You’re Not the Most Important Person Right Now . . . But You’re Still Important

by John Hoffman

People sometimes talk about new fathers being “jealous of the baby.” I’ve never liked that. It paints fathers as self-absorbed and immature. And it pits Dads and babies as competitors. Ick. But most of all it oversimplifies some issues that we really should talk about.

Obviously, having a baby brings big changes to a partner relationship. There’s a new little person in the mix. That little person is very dependent, needs a lot of care and takes up a lot of time. So new parents aren’t going to be spending time together exactly the way they did before. I would guess most men understand that.

But there is something else. It’s not just that the baby takes up Mom’s time. It’s the way the baby fills up her world – her consciousness, her being. Fathers can become entranced with babies too. But most of the time, there’s more intensity to a new mother’s focus. This is an important difference between new moms and new dads. And I think we have to understand it because it affects the partner relationship.

In my first year of fatherhood I felt like I was very involved and tuned-in to our baby. But my wife experienced this at a whole different level. I can remember having conversations with her and suddenly something about the baby would grab her attention and she’d just be gone. Not physically, but social and emotionally gone.  It was disconcerting at times, even though I sort of understood it. The baby could certainly draw my attention too, but not in the same abrupt and sweeping way.

(I have no idea how, or if, the dynamic I have described might play out in same-sex parent families. So I won’t try to talk about it. But I’d love to hear from parents about their experiences.)

Eventually Holly and I talked about it. She explained it in terms of the baby taking up more space in her psychological and emotional world than mine. She was right, at least for us. I could walk between the “baby world” and the rest of the world fairly easily. But when Holly was in the rest of the world, a big part of her was still in the baby world. This was a difference in our experience of new parenthood and I had to get used to it. One of the things that helped was being involved in baby care. I understood what it was like to care for Riley, and to be constantly trying to understand how he was doing and what he needed. That kept me in the loop and helped me appreciate Holly’s experience.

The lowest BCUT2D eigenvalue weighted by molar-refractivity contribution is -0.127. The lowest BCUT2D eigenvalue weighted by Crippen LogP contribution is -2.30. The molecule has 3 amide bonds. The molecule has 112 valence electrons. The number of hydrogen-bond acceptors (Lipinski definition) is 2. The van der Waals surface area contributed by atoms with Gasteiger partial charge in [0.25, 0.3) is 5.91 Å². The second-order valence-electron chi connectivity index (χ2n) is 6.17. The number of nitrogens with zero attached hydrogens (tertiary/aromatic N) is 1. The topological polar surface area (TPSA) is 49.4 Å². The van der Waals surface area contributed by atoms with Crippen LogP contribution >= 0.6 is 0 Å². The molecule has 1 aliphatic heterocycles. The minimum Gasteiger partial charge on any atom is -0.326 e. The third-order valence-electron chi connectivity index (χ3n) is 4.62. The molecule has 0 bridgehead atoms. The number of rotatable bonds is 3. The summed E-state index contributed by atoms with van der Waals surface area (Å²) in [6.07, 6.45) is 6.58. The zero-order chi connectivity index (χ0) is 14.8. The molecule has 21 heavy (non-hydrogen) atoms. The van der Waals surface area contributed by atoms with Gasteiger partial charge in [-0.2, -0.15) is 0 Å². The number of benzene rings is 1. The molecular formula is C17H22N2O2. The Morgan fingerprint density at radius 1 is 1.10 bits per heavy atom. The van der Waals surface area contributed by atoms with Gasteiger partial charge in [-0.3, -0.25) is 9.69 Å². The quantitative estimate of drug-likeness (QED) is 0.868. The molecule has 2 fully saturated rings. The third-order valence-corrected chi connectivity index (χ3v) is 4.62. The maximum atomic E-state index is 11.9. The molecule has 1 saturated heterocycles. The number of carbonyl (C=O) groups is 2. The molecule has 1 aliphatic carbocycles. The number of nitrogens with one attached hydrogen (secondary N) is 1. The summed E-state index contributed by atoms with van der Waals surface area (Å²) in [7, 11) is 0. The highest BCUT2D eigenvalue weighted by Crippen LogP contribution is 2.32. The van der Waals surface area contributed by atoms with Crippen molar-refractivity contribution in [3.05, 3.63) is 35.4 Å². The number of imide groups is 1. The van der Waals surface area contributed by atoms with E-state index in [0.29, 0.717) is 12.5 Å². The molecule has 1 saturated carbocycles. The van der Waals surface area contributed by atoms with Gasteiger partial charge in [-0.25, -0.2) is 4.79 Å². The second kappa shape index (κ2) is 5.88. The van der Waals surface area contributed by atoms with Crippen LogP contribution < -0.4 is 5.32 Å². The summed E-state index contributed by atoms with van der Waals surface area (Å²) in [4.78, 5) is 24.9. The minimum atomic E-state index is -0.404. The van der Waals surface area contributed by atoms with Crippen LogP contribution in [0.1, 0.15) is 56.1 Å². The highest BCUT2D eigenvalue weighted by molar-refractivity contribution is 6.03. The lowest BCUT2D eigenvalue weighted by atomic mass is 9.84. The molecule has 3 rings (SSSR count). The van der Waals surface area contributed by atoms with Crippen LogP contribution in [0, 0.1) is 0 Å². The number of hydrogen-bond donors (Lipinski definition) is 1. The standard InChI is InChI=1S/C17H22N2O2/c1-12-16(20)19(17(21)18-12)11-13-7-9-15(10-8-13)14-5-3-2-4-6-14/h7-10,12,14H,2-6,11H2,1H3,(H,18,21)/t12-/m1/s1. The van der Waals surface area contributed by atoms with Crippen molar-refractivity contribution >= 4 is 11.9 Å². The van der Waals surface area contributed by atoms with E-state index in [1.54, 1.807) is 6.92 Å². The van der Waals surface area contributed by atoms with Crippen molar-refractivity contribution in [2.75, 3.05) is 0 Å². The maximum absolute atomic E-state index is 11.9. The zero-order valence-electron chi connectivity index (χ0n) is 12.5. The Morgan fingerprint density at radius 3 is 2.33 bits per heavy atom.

This, more than anything else, is the reason I have been a passionate advocate for hands-on father involvement with babies. It can help partners stay connected.

So, new dads, maybe you’re not the most important person to her right now. But you and your relationship with her are still very important. That relationship needs to adjust to the new normal. Being an involved dad can help you do that.

I spoke with one new dad recently who told me that, while he expected to love his child, he was amazed at the sense of a bond that he felt so soon. “I thought the father-child relationship wouldn’t really come into its own until you could physically play together,” he said. “Nobody talks about the joy of simply holding a baby,” he said. “I was amazed at how good that felt.”

Yes, yes, yes! And I believe those feelings are good for all the relationships in his household.

Experts often say it’s important for new parents to have couple time – as in, away from the baby. Sure. Everybody needs couple time. But I think the best way to for a dad to remain a crucial person in his partner’s life is to connect with her around the baby, not just apart from the baby.

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For some more thoughts on this, check out Dads! Renovate Your Relationship.

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